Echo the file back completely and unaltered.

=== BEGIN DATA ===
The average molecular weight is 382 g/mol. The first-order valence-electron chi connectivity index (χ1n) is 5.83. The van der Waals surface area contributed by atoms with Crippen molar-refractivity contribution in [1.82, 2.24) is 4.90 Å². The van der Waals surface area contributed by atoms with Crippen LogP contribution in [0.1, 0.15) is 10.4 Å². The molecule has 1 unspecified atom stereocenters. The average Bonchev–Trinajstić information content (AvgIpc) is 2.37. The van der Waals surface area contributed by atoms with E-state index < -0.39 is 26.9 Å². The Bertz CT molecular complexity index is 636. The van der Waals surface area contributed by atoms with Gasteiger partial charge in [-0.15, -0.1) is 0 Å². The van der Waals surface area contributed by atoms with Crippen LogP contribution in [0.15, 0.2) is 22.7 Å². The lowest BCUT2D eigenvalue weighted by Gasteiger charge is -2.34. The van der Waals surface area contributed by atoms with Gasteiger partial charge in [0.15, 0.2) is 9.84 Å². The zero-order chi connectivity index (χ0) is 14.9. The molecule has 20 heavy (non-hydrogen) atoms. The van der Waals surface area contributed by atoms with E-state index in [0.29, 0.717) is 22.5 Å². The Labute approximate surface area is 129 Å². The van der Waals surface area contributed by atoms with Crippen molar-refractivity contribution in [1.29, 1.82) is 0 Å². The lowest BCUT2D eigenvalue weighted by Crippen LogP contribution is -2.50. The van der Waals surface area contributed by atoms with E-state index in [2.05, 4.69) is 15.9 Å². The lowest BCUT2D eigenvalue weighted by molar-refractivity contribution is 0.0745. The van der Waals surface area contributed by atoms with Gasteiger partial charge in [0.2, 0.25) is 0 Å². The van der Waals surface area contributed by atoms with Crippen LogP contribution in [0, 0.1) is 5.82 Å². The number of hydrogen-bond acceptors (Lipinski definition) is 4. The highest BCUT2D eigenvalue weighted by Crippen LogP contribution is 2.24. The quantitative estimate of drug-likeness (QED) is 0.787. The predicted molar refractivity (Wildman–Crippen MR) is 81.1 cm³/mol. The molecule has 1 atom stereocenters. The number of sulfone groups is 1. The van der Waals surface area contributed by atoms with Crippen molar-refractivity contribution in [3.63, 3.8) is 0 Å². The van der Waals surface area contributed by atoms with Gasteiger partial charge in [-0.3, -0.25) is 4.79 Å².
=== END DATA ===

The average molecular weight is 382 g/mol. The first-order valence-electron chi connectivity index (χ1n) is 5.83. The van der Waals surface area contributed by atoms with Crippen molar-refractivity contribution in [1.82, 2.24) is 4.90 Å². The van der Waals surface area contributed by atoms with Crippen LogP contribution in [0.1, 0.15) is 10.4 Å². The molecule has 1 unspecified atom stereocenters. The average Bonchev–Trinajstić information content (AvgIpc) is 2.37. The van der Waals surface area contributed by atoms with E-state index < -0.39 is 26.9 Å². The Bertz CT molecular complexity index is 636. The van der Waals surface area contributed by atoms with Gasteiger partial charge in [-0.15, -0.1) is 0 Å². The van der Waals surface area contributed by atoms with Crippen LogP contribution in [0.15, 0.2) is 22.7 Å². The lowest BCUT2D eigenvalue weighted by Gasteiger charge is -2.34. The van der Waals surface area contributed by atoms with Gasteiger partial charge in [0.15, 0.2) is 9.84 Å². The zero-order chi connectivity index (χ0) is 14.9. The molecule has 20 heavy (non-hydrogen) atoms. The van der Waals surface area contributed by atoms with E-state index in [0.29, 0.717) is 22.5 Å². The Labute approximate surface area is 129 Å². The van der Waals surface area contributed by atoms with Crippen molar-refractivity contribution in [1.29, 1.82) is 0 Å². The lowest BCUT2D eigenvalue weighted by Crippen LogP contribution is -2.50. The van der Waals surface area contributed by atoms with E-state index in [2.05, 4.69) is 15.9 Å². The lowest BCUT2D eigenvalue weighted by molar-refractivity contribution is 0.0745. The van der Waals surface area contributed by atoms with Gasteiger partial charge in [0.2, 0.25) is 0 Å². The van der Waals surface area contributed by atoms with Crippen LogP contribution in [0, 0.1) is 5.82 Å². The number of hydrogen-bond acceptors (Lipinski definition) is 4. The highest BCUT2D eigenvalue weighted by Crippen LogP contribution is 2.24. The quantitative estimate of drug-likeness (QED) is 0.787. The predicted molar refractivity (Wildman–Crippen MR) is 81.1 cm³/mol. The molecule has 1 atom stereocenters. The number of sulfone groups is 1. The van der Waals surface area contributed by atoms with Crippen molar-refractivity contribution in [3.63, 3.8) is 0 Å². The van der Waals surface area contributed by atoms with Gasteiger partial charge in [-0.3, -0.25) is 4.79 Å².